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Indicted Frederick County sheriff returns to work after self-imposed leave

Frederick County Sheriff Jenkins Charles “Chuck” Jenkins left U.S. District Court in Baltimore on April 12, 2023. Photo by Danielle E. Gaines.

By David Andrews

Frederick County Sheriff Charles “Chuck” Jenkins put himself back on the job Monday — more than four months after he announced he would take a leave of absence as he faces federal criminal charges.

Jenkins (R) sent a memo Monday morning to the Frederick County executive and the Frederick County council alerting of his return to full-duty status.

“Effective immediately” at 8:30 a.m. Monday, the memo stated the end of a self-imposed leave of absence by Jenkins himself that he started in April so that, according to him, he wouldn’t be a distraction to the agency at the time.

“It’s time for me to come back to work, I have an obligation to carry out my responsibilities,” Jenkins told WTOP. “And that’s where I’m at right now.”

Jenkins and the owner of a shooting range in the county were indicted by a federal grand jury in April on charges of conspiracy and making false statements in what prosecutors said was a scheme to illegally acquire machine guns.

Prosecutors said Jenkins, who has been the Frederick County sheriff since 2006, conspired with Robert Justin Krop to falsify documents in order to buy machine guns for Krop’s business, The Machine Gun Nest shooting range.

Both Jenkins and Krop have pleaded not guilty to all charges and are seeking to have the case dismissed. Jenkins said he couldn’t speak about the case, but maintained his innocence.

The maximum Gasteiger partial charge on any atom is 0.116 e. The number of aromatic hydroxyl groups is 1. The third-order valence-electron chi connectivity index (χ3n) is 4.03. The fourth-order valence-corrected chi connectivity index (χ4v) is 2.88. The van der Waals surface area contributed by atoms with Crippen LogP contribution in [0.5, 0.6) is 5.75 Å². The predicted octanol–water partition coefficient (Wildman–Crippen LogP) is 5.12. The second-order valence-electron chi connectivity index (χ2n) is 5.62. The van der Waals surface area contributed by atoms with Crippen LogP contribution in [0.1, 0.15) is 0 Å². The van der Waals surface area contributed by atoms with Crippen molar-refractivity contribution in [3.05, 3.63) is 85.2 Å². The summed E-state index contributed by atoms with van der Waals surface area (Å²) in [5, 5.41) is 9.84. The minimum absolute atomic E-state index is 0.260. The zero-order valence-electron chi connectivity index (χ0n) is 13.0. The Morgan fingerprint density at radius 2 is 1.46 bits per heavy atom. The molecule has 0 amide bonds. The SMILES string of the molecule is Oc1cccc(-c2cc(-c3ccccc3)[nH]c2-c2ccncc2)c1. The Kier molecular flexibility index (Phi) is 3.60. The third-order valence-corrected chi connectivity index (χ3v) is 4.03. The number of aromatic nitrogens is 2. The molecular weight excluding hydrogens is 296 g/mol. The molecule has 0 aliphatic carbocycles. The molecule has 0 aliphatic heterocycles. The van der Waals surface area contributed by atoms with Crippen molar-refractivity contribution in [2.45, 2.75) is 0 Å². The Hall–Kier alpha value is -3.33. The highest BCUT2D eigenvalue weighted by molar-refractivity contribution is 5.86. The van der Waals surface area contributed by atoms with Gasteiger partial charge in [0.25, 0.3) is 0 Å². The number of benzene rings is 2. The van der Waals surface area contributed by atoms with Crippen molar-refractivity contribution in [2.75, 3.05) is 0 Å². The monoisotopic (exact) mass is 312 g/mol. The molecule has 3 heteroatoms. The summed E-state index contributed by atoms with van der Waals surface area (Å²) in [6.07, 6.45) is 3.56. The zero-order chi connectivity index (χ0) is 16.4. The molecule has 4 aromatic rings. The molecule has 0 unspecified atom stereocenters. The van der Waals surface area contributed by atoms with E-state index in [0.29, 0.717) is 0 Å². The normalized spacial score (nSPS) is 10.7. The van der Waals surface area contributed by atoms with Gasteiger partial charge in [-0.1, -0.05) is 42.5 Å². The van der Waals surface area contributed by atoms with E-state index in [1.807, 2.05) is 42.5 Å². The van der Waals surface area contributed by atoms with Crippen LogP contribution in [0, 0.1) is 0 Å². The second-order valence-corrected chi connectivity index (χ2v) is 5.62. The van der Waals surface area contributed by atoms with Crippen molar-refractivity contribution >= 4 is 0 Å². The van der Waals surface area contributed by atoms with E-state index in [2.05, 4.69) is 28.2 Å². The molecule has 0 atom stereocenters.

Jenkins was forced to surrender his service weapon as a condition of his release before trial, and a judge last month declined a follow-up request from Jenkins’ lawyers that he be allowed to carry his service weapon.

“I’m not going to be able to make arrests, no. … I’ve got to be very careful what situation I get involved in,” Jenkins said. “But again, carrying out the administrative and management responsibilities of what I do every day is not going to change whether or not I carry a gun.”

Jenkins told WTOP he believed it was “past time” to return to work, and that by all accounts, “I’ve been working anyway.” He said he’s been out in public, making appearances at events and ceremonies, and that he sent the memo on Monday as a formality.

Now serving his fifth term, Jenkins said the people who support him continue to do so, and the people who don’t, “never will.” He called the indictment “political vindictiveness” earlier this year and realizes that everyone isn’t on board with his return to work.

“I’m not going to resign, I’m not forced to resign unless I’m convicted, and I’m sorry to say that’s the way it is,” he said.

Jenkins and Krop are both awaiting trial.

WTOP’s Mike Murillo and Maryland Matters’ Danielle E. Gaines contributed to this story.

As part of Maryland Matters’ content sharing agreement with WTOP, we feature this article from Thomas Robertson. Click here for the WTOP News website.


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Indicted Frederick County sheriff returns to work after self-imposed leave